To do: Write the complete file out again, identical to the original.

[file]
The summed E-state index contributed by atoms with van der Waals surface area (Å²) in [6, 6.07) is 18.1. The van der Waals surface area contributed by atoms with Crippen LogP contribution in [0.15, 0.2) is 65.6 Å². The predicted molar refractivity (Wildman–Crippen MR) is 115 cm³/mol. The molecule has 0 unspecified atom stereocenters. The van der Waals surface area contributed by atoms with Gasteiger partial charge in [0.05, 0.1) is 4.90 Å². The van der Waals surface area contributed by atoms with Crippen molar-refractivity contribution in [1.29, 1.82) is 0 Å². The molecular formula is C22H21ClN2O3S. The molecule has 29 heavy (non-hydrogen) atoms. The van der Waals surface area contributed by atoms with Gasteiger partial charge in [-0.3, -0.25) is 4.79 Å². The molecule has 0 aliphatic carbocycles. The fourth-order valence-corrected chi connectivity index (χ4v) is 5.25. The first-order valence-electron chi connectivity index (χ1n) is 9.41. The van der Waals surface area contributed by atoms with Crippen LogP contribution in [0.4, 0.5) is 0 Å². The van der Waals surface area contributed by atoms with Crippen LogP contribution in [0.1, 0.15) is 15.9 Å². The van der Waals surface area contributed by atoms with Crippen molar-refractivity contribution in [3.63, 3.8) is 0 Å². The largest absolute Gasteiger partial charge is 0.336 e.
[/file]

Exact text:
The summed E-state index contributed by atoms with van der Waals surface area (Å²) in [6, 6.07) is 18.1. The van der Waals surface area contributed by atoms with Crippen LogP contribution in [0.15, 0.2) is 65.6 Å². The predicted molar refractivity (Wildman–Crippen MR) is 115 cm³/mol. The molecule has 0 unspecified atom stereocenters. The van der Waals surface area contributed by atoms with Gasteiger partial charge in [0.05, 0.1) is 4.90 Å². The van der Waals surface area contributed by atoms with Crippen molar-refractivity contribution in [1.29, 1.82) is 0 Å². The molecular formula is C22H21ClN2O3S. The molecule has 29 heavy (non-hydrogen) atoms. The van der Waals surface area contributed by atoms with Gasteiger partial charge in [-0.3, -0.25) is 4.79 Å². The molecule has 0 aliphatic carbocycles. The fourth-order valence-corrected chi connectivity index (χ4v) is 5.25. The first-order valence-electron chi connectivity index (χ1n) is 9.41. The van der Waals surface area contributed by atoms with Crippen LogP contribution in [0.4, 0.5) is 0 Å². The van der Waals surface area contributed by atoms with Crippen LogP contribution in [0.1, 0.15) is 15.9 Å². The van der Waals surface area contributed by atoms with Crippen molar-refractivity contribution in [3.63, 3.8) is 0 Å². The largest absolute Gasteiger partial charge is 0.336 e.